Zimbabweans, for months have pleaded for rain. Now they’re dying from the downpour, which have washed away bridges and roads and cut off some communities, the government now seeks $100million in humanitarian aid internationally, to ease the burden the floods that have reportedly killed nearly 250 people and 2000 rendered homeless.
The state-owned Herald newspaper reported that the international humanitarian appeal launched will help the country’s government tackle the problems the flood has caused.
The Herald also reported that President Robert Mugabe – currently in Singapore for ‘scheduled medical review’ had declared the floods to be a national disaster.
“I am appealing to the development partners, private sector and general public inclusive of those in the diaspora to rally with the government to support relief programs.”
Just last year, a regional drought largely induced by the El Nino weather phenomenon killed livestock and forced people to forage for food in forests and seek drinking water from parched river beds in many parts of Zimbabwe.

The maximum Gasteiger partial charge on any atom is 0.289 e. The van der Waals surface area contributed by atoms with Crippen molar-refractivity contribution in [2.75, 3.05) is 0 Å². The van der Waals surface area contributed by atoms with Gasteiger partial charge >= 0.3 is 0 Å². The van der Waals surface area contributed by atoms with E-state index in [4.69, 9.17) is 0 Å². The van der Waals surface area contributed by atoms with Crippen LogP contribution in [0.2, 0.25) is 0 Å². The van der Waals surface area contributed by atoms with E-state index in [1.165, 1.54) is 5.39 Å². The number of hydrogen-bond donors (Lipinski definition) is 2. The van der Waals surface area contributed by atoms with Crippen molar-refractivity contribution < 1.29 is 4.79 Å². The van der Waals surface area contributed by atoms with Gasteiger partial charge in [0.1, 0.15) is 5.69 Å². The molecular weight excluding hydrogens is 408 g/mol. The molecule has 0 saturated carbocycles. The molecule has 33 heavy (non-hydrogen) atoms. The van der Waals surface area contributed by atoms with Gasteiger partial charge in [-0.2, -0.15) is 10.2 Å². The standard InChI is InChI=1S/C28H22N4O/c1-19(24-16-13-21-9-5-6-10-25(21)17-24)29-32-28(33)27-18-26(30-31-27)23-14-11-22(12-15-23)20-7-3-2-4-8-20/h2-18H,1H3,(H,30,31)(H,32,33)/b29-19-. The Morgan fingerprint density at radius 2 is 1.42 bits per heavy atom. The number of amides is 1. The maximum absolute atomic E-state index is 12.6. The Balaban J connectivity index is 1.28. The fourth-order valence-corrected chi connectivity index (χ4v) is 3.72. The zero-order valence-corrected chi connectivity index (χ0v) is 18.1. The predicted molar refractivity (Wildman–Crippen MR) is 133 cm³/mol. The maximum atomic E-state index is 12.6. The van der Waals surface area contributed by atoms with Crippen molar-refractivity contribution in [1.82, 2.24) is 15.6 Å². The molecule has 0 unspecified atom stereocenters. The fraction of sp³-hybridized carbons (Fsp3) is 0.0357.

Desperate for rainfall, some people revived a long-abandoned tradition, dating to pre-colonial times, of rain-making ceremonies.
In parts of Zimbabwe, traditional leaders and spirit mediums, with the support of the government, led ceremonies atop mountains and other sacred places to appeal to ancestral spirits for rain. Others who no longer believe in traditional customs held Christian prayers.
The floods mainly affected southern Zimbabwe, where the air force has transported some marooned villagers to safety. Some people are unable to reach clinics and schools. Dams have overflowed, raising concerns about communities living downstream.
Five bridges on major highways have been swept away nationwide, Transport Minister Joram Gumbo said.
“Our roads have deteriorated to the extent that some sections of the national road network have become impassable,” Zimbabwe’s Daily News newspaper quoted Gumbo as saying.
Roads in some urban areas were already littered with potholes, and the flooding has made it even harder to get around by car. In January, some mansions in the affluent Borrowdale suburb of the capital, Harare, were flooded, while a number of cars were swept from driveways and walls were destroyed by rains.
Zimbabwe’s cash-strapped government is already struggling to meet routine commitments such as the payment of state workers’ salaries. Thousands of nurses in state hospitals went on strike this week over a lack of bonus payments, straining an already dire situation at the poorly resourced hospitals.
State hospital doctors have been on strike since Feb. 15, forcing the government to send in army and police doctors to care for patients.